Australia: The Land Where Time Began

A biography of the Australian continent 


Arnhem Land Sites

A few sites in Australia had produced some remarkable discoveries long before their antiquity was revealed by new dating techniques. 2 main successive stone tool traditions were identified.

The earlier tradition was the chunky, steep-edged flakes and cores, found at Nanwalabila, in the 20,000 year old level, and at Ngarradj Warde Djobkeng (white cockatoo Dreaming), Kakadu in the basal level dated to 10 000 years ago,

The more recent tradition was characterised by 5,000 year old stone spear points.

An unexpected find in these sites was stone axes with grooves around their sides and ground edges in the Pleistocene levels. Prior to these finds, they had been found only in sites from the most recent few thousand years. Since then, the basal levels of other northern sites have been found to contain them, such as the Sandy Creek Shelter in Queensland.

A feature of the Australian ground-edge artefacts from Arnhem Land distinguishing them from those of Asian sites is that they are smaller, more properly called hatchets, for one hand use, instead of axes, for 2 hand use, as found in Asia. This indicates that they were probably a local invention. Other supporting evidence for them being developed in Australia is that the early use of hammer-dressing of ground-edge tools is confined to northern Australia. 

Some of Australia's oldest grindstones have been found in Arnhem Land. 3 were found at Malakunanja II, the associated charcoal dating them to 18,000 years ago. 2 of them have flat to slightly concave grinding surfaces, one of them showing signs of being used to grind red and white ochre. The 3rd has a circular grinding hollow, about 10 cm wide, on one face. Similar grinding hollows have been found in the lower levels of Nawamoyn, and are common in Arnhem Land rock shelters. They were probably used for grinding ochre as well as plant food preparation, such as seeds.

The oldest known ground stone axe has been found in the Nawarla Gabarnmang Rock Shelter in Arnhem Land, in the country of the Jawoyn people. Dated to 35,000 years ago, it is currently the oldest known stone axe in the world.

Comparing earliest Australian stone tools with contemporary tool industries in Europe and Africa

Australian industries are distinctive, with some unique tools such as large, waisted axes and the horsehoof core, a single platform core often used as a chopper. There are also similarities between the Australian industries and the contemporary Mousterian industries from Europe and the Middle East, as well as to the Mesolithic of Africa, with the Levallois flake technique.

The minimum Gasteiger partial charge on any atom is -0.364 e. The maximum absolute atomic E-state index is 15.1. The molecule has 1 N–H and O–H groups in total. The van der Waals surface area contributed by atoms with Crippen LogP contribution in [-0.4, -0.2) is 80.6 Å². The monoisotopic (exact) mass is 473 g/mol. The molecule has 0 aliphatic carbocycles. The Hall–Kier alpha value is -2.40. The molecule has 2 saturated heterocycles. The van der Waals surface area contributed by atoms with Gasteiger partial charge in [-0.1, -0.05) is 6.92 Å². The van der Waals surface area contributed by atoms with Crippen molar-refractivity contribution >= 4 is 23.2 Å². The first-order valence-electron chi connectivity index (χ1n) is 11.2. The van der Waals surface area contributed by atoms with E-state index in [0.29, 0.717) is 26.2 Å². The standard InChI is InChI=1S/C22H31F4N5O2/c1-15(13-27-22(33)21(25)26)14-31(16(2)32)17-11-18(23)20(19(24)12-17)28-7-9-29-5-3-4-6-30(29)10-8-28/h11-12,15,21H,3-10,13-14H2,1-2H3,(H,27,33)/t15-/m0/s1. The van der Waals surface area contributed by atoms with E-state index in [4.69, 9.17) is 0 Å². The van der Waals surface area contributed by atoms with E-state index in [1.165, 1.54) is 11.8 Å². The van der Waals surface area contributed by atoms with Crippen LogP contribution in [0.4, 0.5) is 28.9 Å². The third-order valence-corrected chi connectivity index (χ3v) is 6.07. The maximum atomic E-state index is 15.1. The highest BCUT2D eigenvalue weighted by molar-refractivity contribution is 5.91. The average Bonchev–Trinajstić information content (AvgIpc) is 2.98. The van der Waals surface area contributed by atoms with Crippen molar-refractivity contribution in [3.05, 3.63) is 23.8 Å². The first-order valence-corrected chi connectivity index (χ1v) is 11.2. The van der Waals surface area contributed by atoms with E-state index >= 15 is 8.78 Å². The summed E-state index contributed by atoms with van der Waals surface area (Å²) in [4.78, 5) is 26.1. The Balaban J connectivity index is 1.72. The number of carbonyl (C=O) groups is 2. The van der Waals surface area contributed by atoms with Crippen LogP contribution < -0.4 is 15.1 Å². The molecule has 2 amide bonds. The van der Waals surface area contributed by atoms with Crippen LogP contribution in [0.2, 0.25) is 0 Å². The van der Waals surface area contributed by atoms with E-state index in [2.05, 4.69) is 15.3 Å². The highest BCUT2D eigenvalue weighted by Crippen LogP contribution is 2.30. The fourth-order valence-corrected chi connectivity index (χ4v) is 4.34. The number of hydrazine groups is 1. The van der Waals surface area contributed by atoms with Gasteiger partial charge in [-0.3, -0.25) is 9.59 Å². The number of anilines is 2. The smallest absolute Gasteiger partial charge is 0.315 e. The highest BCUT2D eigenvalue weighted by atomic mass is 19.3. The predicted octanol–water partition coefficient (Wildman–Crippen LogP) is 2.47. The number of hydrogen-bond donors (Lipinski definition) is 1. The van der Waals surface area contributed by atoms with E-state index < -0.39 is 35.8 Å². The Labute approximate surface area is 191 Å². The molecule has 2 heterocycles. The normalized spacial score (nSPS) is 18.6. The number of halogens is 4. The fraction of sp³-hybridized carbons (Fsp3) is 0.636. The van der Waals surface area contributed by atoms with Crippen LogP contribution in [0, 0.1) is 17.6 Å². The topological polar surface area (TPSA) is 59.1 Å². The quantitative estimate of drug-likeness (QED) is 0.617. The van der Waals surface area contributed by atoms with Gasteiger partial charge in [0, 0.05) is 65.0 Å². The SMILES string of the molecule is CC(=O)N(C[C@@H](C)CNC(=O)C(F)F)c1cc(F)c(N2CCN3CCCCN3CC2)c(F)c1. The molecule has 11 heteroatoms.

It has been suggested that if the 'Out of Africa' hypothesis is correct, the first arrivals in Australia would have had a basic tool kit that, like the marsupials, evolved in isolation. Some of their artefacts appear to have arisen by the process of convergent evolution, arriving at the same solution to a problem independently, while others were entirely local inventions.

One big difference between the development of the tools in Australia and Europe is that in Europe there was a creative explosion, whereas in Australia the process was much more gradual and incremental. Wobst has put forward a theory that Europe had 'Arctic hysteria', in which the explosion of new ideas was triggered by the need to find any way they could of surviving the Last Glacial Maximum.

In Australia there was no such need. When the northern hemisphere is glaciated Australia gets drier. Hunter-gatherers have been called the original affluent society. The Aboriginal People adapted to the changes as they occurred, their artefacts gradually changing as the need arose. In fact, they adapted so well to every difficulty presented by changing climate that they were indeed an affluent society.

It is now known that the Australian stone age was not a static period, the tools gradually evolving towards more effective, smaller and a greater variety of implements. Rhys Jones has estimated, based in the increase of average working length per unit weight, that stone tools became 8 times more efficient over a period of 25,000 years. (Flood, 2004).

The occupation site at Wyrie Swamp, that was covered by an expanding swamp, became a peat bog that preserved the wooden tools, is a very rare, if not unique glimpse of the non-stone part of the culture, showing that then, as at the time of first contact, tools of wood formed a big part of the tool kit. It shows that the digging sticks used by women, even now in a few places, were used thousands of years ago. It also shows that the barbed 'death spear' was not a recent invention, being used for thousands of years since some time in the Pleistocene.

On the driest continent on earth, with a climate that was too erratic over most of it for settled communities to become established, where the type of agriculture seen in other parts of the world could develop, they developed a tool kit to suit their needs. A kit that was easily transportable as they moved around their territory, never staying in one place long enough to exhaust the resources to the point where the environment could not recover by the time they returned. This tool kit allowed them to live sustainably for 60,000 years.

 Australian Pleistocene technology


Sources & Further reading

  1. Josephine Flood, Archaeology of the Dreamtime, JB Publications, 2004


Author: M. H. Monroe
Last Updated 30/09/2011

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